For precautionary reasons, syntax and validation errors prevent you from saving the script. If these errors are detected, Studio will display a notification window when you attempt to save the script. Validation errors may not appear in the Script Errors tab, such as invalid JSON entered in the Rest Api action, but you will receive an error notification with technical details of the error. If you attempt to save with a validation error, your script may revert back to the "last known good" version of the script, which causes you to lose changes made after your previous save.

The following are examples of issues that prevent a script from saving and an example error description:

  • Incorrectly spelled variables ("Snippet Line 2. Function: NameLabel has not been defined")
  • Using a function as a method parameter ("Unterminated function parameters")
  • Using an incorrect data type in a method that requires a specific data type ("Unterminated function parameters")

Errors also affect script traces. If you attempt to run a script trace on an unsaved script, Studio prompts you to save the script. If you have errors in the script, the script will not save and you might lose changes caused by validation errors. The trace will run, but it will run on the last saved version of the script.

Script APIs

For more advanced script developers, you can programmatically open and save scripts to assist with automated development processes. Expand the following drop-downs to view basic details for each API.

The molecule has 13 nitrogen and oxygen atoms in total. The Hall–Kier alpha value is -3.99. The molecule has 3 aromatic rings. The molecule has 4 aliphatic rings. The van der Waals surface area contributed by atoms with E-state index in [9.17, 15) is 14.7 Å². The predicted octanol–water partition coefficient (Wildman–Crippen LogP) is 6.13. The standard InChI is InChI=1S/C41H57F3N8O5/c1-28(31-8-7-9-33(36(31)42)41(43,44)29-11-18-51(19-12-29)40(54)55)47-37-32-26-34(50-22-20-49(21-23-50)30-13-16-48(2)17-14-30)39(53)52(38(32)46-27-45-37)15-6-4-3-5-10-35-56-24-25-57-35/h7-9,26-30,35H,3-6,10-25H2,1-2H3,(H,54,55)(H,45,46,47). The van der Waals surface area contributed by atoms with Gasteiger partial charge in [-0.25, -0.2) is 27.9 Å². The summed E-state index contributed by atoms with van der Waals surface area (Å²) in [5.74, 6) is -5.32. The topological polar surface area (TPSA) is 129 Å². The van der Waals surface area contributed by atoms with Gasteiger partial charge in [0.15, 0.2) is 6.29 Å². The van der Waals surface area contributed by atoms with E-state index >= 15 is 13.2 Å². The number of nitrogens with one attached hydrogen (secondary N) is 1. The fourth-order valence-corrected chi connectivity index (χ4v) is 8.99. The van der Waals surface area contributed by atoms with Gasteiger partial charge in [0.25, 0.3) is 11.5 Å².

Scripting Tips & Tricks

  • Renaming the caption in an action can make your script much easier to read and follow. Edit an action's caption in the Properties dialog.
  • When using Menu (or a similar action), create a branch to repeat the menu options using the Loop and Noresponse actions that connect back to the Menu action.
  • Add a Wait action after a Music action to replay the music (otherwise the audio will play for 30 seconds then end).

  • Make sure you do not have a dead end. Dead ends could be issues such as missing branches in a menu, menu branches that are not configured, or (like in the preceding item) no Wait action after a Music action.
  • When creating a menu, it is best to name the department first and then the number to dial/speak. Contacts are usually listening for the department name and then the number.
  • Use the Annotation action to add notes or instructions throughout a script.
  • Use the name of the script for the Begin action caption.
  • For Play and Menu actions, double click the action and annotate the verbiage of the prompt in the Phrase field.
  • View a script's history by right-clicking on the script in the Browse tab (View  >  Browser) and hovering over the History option. This allows you to view previous iterations of a script.